New home-sharing regulations are in place for the city of Los Angeles, changing the way hosts from Airbnb and other rental platforms can book vacation stays and short-term rentals.
Starting July 1, 2019, hosts must register and pay an $89 fee to the city. Hosts can only register one property with the city at a time and the property must be their primary residence (where they live at least six months out of the year). Rentals are limited to a 120-day annual cap, and rent-stabilized units are no longer allowed to be used for home-sharing—even if the host owns the unit. The city’s planning department has put together a detailed FAQ on the home-sharing ordinance with more information on how to register and pay fees before enforcement of the regulations begin on November 1, 2019.
Here’s what hosts need to know:
Hosts must register with the city planning department and pay an $89 fee. According to the city planning department, enforcement will begin November 1, 2019.
Only the host’s primary residence can be rented out, defined as the place where a host lives for at least six months per year.
Renters can’t home-share without prior written approval of their landlord.
Stabilized (aka “rent-controlled”) units are not eligible for home-sharing, even if you own your own RSO unit.
Hosts may not register for or operate more than one home-sharing rental unit at a time in the city.
Hosts cannot home-share for more than 120 days in a calendar year, unless they have registered with the city for “extended home-sharing.”
The “extended home-sharing” option allows hosts to rent out residences for an unlimited number of days. To get approval from the city, hosts have to pay an $850 fee. To qualify, they need to be registered with the city for at least six months or hosted for at least 60 days. Hosts who have received a citation in the past three years will be disqualified, unless they pay a $5,660 fee to have their case reviewed.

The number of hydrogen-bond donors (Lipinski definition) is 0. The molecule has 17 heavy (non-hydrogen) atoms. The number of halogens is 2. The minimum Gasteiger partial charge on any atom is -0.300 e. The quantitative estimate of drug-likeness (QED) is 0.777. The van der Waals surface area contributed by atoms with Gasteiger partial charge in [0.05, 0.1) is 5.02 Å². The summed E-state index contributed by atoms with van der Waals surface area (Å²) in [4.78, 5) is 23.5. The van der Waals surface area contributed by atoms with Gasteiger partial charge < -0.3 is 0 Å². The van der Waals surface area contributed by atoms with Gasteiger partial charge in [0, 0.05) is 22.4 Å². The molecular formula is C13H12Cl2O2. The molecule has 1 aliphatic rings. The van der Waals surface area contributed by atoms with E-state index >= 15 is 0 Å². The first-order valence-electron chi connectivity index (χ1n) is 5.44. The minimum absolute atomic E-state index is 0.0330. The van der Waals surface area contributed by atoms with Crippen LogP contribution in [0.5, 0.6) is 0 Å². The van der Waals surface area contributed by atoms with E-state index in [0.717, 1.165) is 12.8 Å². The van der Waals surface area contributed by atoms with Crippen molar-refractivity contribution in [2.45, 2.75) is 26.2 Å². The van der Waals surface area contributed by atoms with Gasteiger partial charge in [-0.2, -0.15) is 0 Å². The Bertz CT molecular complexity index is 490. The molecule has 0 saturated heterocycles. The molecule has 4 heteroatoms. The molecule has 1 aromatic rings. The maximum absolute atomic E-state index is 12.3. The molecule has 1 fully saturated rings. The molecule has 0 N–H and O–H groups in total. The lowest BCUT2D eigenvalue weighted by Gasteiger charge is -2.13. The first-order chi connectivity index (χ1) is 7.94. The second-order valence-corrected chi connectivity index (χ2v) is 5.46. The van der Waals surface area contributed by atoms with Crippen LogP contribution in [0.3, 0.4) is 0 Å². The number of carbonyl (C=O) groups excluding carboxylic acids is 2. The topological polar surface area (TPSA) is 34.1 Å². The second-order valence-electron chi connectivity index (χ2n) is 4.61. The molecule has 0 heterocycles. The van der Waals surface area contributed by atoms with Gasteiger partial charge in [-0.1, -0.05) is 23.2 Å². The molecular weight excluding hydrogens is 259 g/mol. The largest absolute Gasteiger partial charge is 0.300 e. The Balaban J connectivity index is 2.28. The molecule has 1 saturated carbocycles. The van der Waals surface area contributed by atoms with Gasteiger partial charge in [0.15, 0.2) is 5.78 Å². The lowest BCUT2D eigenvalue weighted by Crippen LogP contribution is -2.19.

Non-residential buildings and temporary structures are not eligible for home-sharing; that includes vehicles parked on the property as well as storage sheds, trailers, yurts, and tents.
Hosts are responsible for providing a Code of Conduct to all guests with rules about amplified sound and “evening outdoor congregations.”
The new rules, which were passed in December 2018 after three years of deliberation by the City Council, are the city’s first attempt to regulate LA’s short-term rentals, which some advocates claim are taking affordable units off the market and worsening the housing crisis.
About 23,000 housing units are available for rent in the city of LA on short-term rental platforms, with about 10,000 units primarily used for short-term rentals, according to Host Compliance LLC, a company that monitors short-term rental platforms.
The new rules have already been contested by the California Coastal Commission, which regulates hotels and other rental properties in designated coastal areas, including Venice. A lawyer who represents property owners told the Los Angeles Times that limiting rentals may violate the Coastal Act and plans to take the city to court. In March, the city’s tourism and convention board announced the city had welcomed a record-breaking number of tourists last year, with 50 million people visiting Los Angeles in 2018. Photo Credit: www.airbnb.com